viCheck.CA provides tools for searching their malware hash registry, decoding various file formats, parsing email headers, performing IP/Domain Whois lookups, and analyzing files for potential malware.

Jotti allows searches for potential malware via hashes.

AlienVault Reputation Monitoring is a free service that allows users to receive alerts of when domains or IPs become compromised.

ThreatExpert provides online file and memory scanning.

Comodo Instant Malware Analysis and file analysis with report.

Eureka! is an automated malware analysis service that uses a novel binary unpacking strategy based on statistical  bigram analysis and coarse-grained execution tracing.

Document Analyzer checks PDF, DOC, PPT, XLS, DOCX, PPTX, XLSX, RTF files for malware. It’s based on Joe Sandbox Desktop.

File Analyzer checks behavior of potentially malicious executables. It’s also built on top of Joe Sandbox.

Malwr is a malware analysis service based on the Cuckoo sandbox.

ThreatTrack Security performs behavioral analysis on potential malware in a public sandbox.

XecScan Rapid APT Identification Service provides analysis of unknown files or suspicious documents.

(Note: As part of a campaign to bring forward some of our older posts that we feel still benefit the community, we’ve added this article to our Best Of category that will periodically get tweeted out. Please mention it to me on Twitter or contact us if there are any other posts you feel we should include in this category. This post was previously categorized under Resources. [email protected]grecs)

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Today’s post pic is from InfosecInstitute.com.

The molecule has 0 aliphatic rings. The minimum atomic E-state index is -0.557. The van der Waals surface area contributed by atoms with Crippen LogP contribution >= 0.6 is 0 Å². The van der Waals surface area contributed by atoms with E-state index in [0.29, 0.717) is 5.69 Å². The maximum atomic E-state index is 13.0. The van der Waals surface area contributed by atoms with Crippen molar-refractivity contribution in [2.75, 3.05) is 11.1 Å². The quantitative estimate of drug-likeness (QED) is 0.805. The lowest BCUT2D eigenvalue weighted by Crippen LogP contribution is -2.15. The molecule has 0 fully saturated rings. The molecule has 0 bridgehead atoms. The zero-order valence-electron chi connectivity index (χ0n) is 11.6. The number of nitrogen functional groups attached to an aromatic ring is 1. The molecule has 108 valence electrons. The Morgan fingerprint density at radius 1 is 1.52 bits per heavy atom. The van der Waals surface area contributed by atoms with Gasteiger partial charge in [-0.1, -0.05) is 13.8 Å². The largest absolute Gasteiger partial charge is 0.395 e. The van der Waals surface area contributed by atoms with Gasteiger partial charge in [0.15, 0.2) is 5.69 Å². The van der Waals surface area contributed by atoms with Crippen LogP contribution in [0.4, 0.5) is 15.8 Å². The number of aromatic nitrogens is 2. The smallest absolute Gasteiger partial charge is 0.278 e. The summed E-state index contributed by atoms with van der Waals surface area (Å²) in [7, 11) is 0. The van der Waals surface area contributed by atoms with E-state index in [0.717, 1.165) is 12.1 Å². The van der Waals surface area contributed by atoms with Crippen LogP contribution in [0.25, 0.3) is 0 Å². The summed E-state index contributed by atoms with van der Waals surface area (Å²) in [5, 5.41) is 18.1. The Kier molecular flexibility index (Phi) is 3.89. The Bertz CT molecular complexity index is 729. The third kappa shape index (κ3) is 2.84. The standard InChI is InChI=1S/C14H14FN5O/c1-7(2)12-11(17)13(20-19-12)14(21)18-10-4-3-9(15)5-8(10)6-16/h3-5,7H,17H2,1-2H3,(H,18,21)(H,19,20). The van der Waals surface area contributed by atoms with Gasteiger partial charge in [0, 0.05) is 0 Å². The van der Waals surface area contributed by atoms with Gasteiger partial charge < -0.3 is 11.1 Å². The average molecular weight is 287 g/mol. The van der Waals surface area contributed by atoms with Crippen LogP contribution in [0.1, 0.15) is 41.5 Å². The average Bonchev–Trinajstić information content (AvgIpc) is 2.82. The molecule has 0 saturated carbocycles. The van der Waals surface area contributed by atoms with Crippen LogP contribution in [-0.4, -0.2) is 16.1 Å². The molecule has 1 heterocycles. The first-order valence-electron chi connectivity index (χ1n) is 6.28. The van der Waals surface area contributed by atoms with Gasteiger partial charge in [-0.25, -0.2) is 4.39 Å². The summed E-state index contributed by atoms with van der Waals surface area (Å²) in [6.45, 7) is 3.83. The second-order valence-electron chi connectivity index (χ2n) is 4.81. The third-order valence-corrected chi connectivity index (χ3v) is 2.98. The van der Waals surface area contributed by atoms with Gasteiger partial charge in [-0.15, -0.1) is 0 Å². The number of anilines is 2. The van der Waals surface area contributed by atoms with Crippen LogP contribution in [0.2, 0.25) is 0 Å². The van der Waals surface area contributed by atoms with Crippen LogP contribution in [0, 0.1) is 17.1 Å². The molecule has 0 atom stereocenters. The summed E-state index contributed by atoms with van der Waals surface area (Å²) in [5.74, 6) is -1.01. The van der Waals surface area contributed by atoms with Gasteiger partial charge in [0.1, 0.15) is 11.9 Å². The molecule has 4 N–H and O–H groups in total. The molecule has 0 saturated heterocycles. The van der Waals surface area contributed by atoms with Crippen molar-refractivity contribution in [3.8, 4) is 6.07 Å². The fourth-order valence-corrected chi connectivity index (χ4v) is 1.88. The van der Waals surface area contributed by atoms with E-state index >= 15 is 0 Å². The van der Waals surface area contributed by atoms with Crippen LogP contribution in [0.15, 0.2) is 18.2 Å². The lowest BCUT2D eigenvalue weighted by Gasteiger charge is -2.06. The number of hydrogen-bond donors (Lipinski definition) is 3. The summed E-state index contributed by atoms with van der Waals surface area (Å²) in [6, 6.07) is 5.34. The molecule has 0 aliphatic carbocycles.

18 comments for “Malware Analysis and Incident Response for the Lazy

  1. December 23, 2013 at 10:15 pm

    BLOGGED: Malware Analysis and Incident Response for the Lazy http://t.co/hneNxCtHJb

  2. December 23, 2013 at 10:57 pm

    #Malware Analysis and Incident Response for the Lazy https://t.co/Yvs4cJaEH8

  3. December 23, 2013 at 11:31 pm

    Check that suspicious IP/link/file/hash/etc online. Tools for the lazy but #paranoid. http://t.co/X3alBZegGJ #malware

  4. December 24, 2013 at 2:23 am

    “#Malware Analysis and Incident Response for the Lazy” http://t.co/8cAl0O64Qe #pentest

  5. December 24, 2013 at 6:01 am

    Malware Analysis and Incident Response for the Lazy http://t.co/fMItqAR8S1

  6. December 24, 2013 at 8:08 am

    Malware Analysis and Incident Response for the Lazy
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  7. December 24, 2013 at 9:19 am

    Malware Analysis and Incident Response for the Lazy – http://t.co/LiE68Ppb3I

  8. December 24, 2013 at 10:24 am

    Malware Analysis and Incident Response for the Lazy http://t.co/YUoJ77bjCW

  9. December 25, 2013 at 11:56 am

    #Malware Analysis and Incident Response for the Lazy http://t.co/7ZmxtrRvuP
    #infosec #cybersecurity #security

  10. December 26, 2013 at 5:35 am

    Malware Analysis and Incident Response tools. https://t.co/PJXjdEbRJw

  11. December 27, 2013 at 11:01 am

    Malware Analysis and Incident Response for the Lazy – find out more here http://t.co/QyVbWXFr22 #infosec

  12. December 27, 2013 at 5:02 pm

    Malware Analysis and Incident Response for the Lazy – find out more here http://t.co/hiF0QxNnIr #infosec

  13. February 9, 2014 at 12:54 pm

    Check out Bromium’s LAVA(Live Attack Visualization Analysis) This is a Malware Analyst dream! http://www.bromium.com

  14. February 9, 2014 at 8:35 pm

    Jim: Thanks for the input. Will need to check this out!

  15. February 10, 2016 at 8:51 am

    https://t.co/MRelBoz93I RT Csirtcv: Malware Analysis and Incident Response for the Lazy https://t.co/znMlAfFLsl

  16. February 11, 2016 at 11:52 am

    A fantastic list of malware and incident response for, as the author puts it, the lazy. #infosec #CIO

    https://t.co/9Hrq32Nxtq

  17. March 6, 2016 at 1:52 pm

    #Malware #Analysis and Incident Response for the Lazy https://t.co/NAt8YfoZ8r #infosec #security

  18. James
    February 8, 2018 at 10:30 am

    Check out https://apility.io. It’s a minimal and simple Threat Intelligence Anti-Abuse API.